Click to find an international SoundTools™ distributor
“I came up with the XLR Sniffer idea way back in 1996 when I
was on tour with Rage Against the Machine as the Front of
House Engineer. It was a festival show and we are under a lot
of pressure to move fast, get the line check done and start the
show on time. Everyone is rushing around, time is running out
and when they get to lead vocal, I get nothing.
Uh oh, lead vocal mic is not working, so I shout down talk back
Clearcom lights up and the monitor engineer, Brian informs me
he has the same issue. I then helplessly watch as a stage tech
someone runs to the mic case, searches for another vocal mic,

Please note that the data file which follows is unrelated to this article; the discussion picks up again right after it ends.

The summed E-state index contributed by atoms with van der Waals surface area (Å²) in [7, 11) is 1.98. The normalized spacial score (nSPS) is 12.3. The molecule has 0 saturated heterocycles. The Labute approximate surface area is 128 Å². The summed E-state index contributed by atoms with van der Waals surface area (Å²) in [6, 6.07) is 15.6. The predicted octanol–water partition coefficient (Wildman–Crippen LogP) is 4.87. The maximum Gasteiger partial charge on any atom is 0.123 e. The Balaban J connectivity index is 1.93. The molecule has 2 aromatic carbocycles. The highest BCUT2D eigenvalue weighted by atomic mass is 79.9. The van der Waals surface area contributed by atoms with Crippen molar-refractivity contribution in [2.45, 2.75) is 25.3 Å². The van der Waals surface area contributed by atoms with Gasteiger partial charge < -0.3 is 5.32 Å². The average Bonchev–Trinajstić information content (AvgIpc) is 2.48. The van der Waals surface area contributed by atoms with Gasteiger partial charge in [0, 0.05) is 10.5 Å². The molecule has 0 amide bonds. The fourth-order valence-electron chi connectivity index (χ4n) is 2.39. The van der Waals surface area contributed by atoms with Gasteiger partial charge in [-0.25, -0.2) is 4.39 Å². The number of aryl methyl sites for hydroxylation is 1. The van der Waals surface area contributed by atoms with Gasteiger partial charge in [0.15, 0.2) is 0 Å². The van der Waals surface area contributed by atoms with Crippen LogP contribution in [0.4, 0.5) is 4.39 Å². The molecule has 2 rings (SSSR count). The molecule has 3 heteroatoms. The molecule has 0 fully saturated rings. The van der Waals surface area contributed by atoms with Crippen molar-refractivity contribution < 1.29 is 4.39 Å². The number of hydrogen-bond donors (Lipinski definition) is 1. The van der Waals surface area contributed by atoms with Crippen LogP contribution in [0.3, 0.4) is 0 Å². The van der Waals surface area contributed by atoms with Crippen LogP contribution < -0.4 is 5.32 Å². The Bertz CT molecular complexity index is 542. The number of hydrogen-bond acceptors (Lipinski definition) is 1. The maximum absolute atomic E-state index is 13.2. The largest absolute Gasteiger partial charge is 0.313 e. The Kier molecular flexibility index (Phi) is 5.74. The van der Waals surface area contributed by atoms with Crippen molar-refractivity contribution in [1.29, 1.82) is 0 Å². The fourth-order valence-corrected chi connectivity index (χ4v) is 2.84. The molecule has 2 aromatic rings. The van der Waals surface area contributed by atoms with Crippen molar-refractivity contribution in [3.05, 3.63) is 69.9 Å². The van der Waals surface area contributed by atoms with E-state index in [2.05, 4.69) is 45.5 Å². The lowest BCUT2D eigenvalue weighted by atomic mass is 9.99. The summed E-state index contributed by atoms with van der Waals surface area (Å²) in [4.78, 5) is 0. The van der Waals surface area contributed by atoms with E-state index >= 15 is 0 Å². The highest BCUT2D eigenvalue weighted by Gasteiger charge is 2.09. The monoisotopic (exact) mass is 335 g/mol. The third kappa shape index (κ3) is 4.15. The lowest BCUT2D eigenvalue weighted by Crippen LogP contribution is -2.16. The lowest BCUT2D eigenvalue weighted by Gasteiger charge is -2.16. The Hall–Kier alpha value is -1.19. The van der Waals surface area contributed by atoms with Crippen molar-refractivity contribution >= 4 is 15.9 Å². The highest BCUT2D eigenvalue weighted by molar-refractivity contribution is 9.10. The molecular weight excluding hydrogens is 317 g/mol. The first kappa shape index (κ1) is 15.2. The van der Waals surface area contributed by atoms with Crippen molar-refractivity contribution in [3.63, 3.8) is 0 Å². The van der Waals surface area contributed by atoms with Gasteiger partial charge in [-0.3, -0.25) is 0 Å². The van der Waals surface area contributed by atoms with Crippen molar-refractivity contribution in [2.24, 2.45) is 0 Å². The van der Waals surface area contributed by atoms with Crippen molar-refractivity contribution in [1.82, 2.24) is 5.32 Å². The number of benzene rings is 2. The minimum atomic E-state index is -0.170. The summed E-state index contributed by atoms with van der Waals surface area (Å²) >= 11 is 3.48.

changes the mic, calls me on the radio, I test it and "nope,
still dead". Then he dashes off again to grab and swap the mic
cable, and calls back again, "nope" then he disappears to start
some trial and error on the sub snake patching calling me again
and on and on.
Meanwhile the stage manager is losing his mind, management is a
sking me what the issue is, everyone wants to know "why are we
late? " and "how long will it be?" And Brian and I are trying
to test and get all the other things done that we need to deal
with before the show starts.
I was thinking, what if there was a simple way to troubleshoot
bad mic lines? What if there was a way that the stage could
solve the bad input without having to call me to answer "does
it work now?"
So after some pondering, a few trips to the electronics store
and a mess of wires and metal filings in my garage, I came up
with some tester units that greatly simplified the process of
troubleshooting bad mic lines.” - Dave Rat